The battle for PM is closer than we think

Paul Wells kicks off speculation on the 2015 federal election

<p>Parliament Hill and the Library of Canada in the fall in Ottawa, Ont. on Oct, 18, 2012. Lars Hagberg/CP</p>

Parliament Hill and the Library of Canada in the fall in Ottawa, Ont. on Oct, 18, 2012. Lars Hagberg/CP

Lars Hagberg/CP
Lars Hagberg/CP

Your Members of Parliament have fled Ottawa, snarling and barely coherent, to take the first flight back to their ridings. The mood in the capital is already the better for it. There’s a jazz festival on and Al Pacino was, inexplicably, at the National Arts Centre for an onstage interview. I keep hearing that Prime Minister Stephen Harper has been spotted around town, just out strolling.

When Parliament resumes in, oh, maybe September, we will be only 13 months from an election. Close enough to speculate about who’ll win it. I say we start right now.

First, about that election date. By law, it is fixed at Oct. 19, 2015. But the “law” that “fixes” election dates has existed for seven years. We have since had two elections at dates that weren’t the ones “fixed” in “law.” So, as laws go, this one is flexible. Some have suggested that the Prime Minister could call an election well before Oct. 19, 2015. Tom Mulcair, the NDP leader, has been among them. And, of course, the best way to ensure Harper will force an early election is to plan on the assumption he won’t.

But the Conservatives have good reason to wait. It is taking time for them to recover from the mess that resulted when Harper’s former chief of staff Nigel Wright wrote a personal cheque to cover Sen. Mike Duffy’s expenses. More time would help. It is taking time for the bloom to come off Liberal Leader Justin Trudeau’s public-opinion rose. More time might help.

The best reason to let the election happen on the date “fixed” in “law” is that this would give the Conservatives all of next summer to campaign, without worrying about spending limits imposed by Elections Canada. The Conservatives’ fundraising advantage over the other parties isn’t as commanding as it used to be, but they still have an edge and, outside of an election writ period, they can outspend the opposition at will.

“We’re going in October [2015],” a senior Conservative politician told me the other day. “Look at me. No hand signals. No body language. We’re going in October.”

Whenever they do go into an election, it seems the Conservatives are likely to go with Harper as their leader. A year ago, when the House of Commons rose for the summer of 2013, the Wright-Duffy scandal was in full, fetid bloom, and eight columnists predicted Harper would quit as Conservative leader by Labour Day. He didn’t. This year, none of the columnists has climbed back out on the same limb.

The Conservatives are in objectively better shape now. Wright is cleared of wrongdoing and heading back to gainful employment. The government’s next budget will be balanced for the first time since 2008. Sometimes the best way to count the Conservatives’ fortunes is to look at the cow pies they’ve avoided. A few months ago, there was no way Employment Minister Jason Kenney could cut deals with every province to create a new Canada Jobs Grant. Then he cut deals with every province.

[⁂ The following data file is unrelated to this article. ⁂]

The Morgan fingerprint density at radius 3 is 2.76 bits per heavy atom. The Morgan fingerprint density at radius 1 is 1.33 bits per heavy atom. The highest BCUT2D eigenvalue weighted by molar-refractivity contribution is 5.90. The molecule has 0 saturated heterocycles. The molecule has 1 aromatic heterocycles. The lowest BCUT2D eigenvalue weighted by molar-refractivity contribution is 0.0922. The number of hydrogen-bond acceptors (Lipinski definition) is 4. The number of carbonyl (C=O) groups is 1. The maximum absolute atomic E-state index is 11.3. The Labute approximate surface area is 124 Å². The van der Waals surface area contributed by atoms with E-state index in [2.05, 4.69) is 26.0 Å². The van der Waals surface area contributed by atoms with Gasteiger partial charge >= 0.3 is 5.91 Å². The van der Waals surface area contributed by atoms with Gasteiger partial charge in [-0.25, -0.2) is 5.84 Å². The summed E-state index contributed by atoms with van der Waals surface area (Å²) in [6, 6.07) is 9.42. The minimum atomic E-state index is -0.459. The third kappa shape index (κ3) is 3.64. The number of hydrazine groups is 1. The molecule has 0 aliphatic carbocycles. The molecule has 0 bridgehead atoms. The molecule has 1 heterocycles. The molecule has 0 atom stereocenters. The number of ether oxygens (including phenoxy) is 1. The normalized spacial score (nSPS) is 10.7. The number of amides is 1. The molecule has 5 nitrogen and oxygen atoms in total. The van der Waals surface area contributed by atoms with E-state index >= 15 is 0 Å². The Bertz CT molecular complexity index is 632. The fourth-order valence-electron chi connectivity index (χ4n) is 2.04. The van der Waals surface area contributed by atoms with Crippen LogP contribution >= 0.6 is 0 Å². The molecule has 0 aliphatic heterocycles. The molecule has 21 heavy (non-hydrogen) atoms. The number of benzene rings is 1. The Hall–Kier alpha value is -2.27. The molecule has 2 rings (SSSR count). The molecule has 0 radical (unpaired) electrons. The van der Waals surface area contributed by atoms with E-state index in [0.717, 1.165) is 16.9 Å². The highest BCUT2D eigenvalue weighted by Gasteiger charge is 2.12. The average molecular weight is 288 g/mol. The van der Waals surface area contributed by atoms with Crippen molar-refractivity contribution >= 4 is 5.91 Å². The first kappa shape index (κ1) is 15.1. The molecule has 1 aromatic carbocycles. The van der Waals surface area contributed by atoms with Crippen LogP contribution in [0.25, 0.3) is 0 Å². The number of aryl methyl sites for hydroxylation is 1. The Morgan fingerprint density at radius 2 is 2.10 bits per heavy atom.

Of course, it hasn’t all been rosy, and most of the Conservatives’ wounds have been self-inflicted. Picking a fight with Beverley McLachlin, the chief justice of the Supreme Court, turned out to be a bad idea. Nobody believed a 70-year-old woman who had sat on the top court since Harper was 30 would have launched an ideological war against him, so when an ideological war broke out, it was pretty clear where it came from.

At Harper’s last big Ontario campaign event in 2006, he appeared with Bill Davis, the ancient and deeply non-ideological former Ontario premier who won Ontario with 44 per cent of the popular vote in 1981, far more than the 38.6 per cent Kathleen Wynne’s provincial Liberals won in June. Harper has won by reaching out to moderates, not by working himself into a truly bizarre snit about them. If he remembers that, he’ll win again. And if not, not.

I continue to think Tom Mulcair had an excellent spring, even though it was dominated by the spectacle of the other parties teaming up to discipline the NDP over dodgy partisan mailouts. Nobody understands the rules around dodgy partisan mailouts. In any dispute between two parties over the rules that govern parliamentary procedure, voters will, rightly, assume each side would do what the other did if their situations were reversed. But, while he was fighting with the Conservatives and Liberals, Mulcair made it clear he will be fierce and unapologetic in defending his party’s prerogatives. He’s continued former leader Jack Layton’s work moderating the NDP’s economic message without losing the support of the party’s old guard. I think you’d be crazy to dismiss the NDP’s chances in 2015.

Which brings us to Trudeau. In the running monthly average of polls, Trudeau’s Liberals have been ahead of the other parties 14 months in a row. One day, we will know how much money the Conservatives have spent on many consecutive months of radio and online ads against the Liberals. It will be a large number. Despite the spending and Trudeau’s monthly gaffes, the Liberals remain in the lead. Sometimes “time for a change” creates its own logic, or substitutes for logic.

I offer no predictions. The battle of 2015 will sort it all out. But that confrontation is closer than it looks. MPs should relax this summer. It will be their last rest of any length before Canadians decide their fate.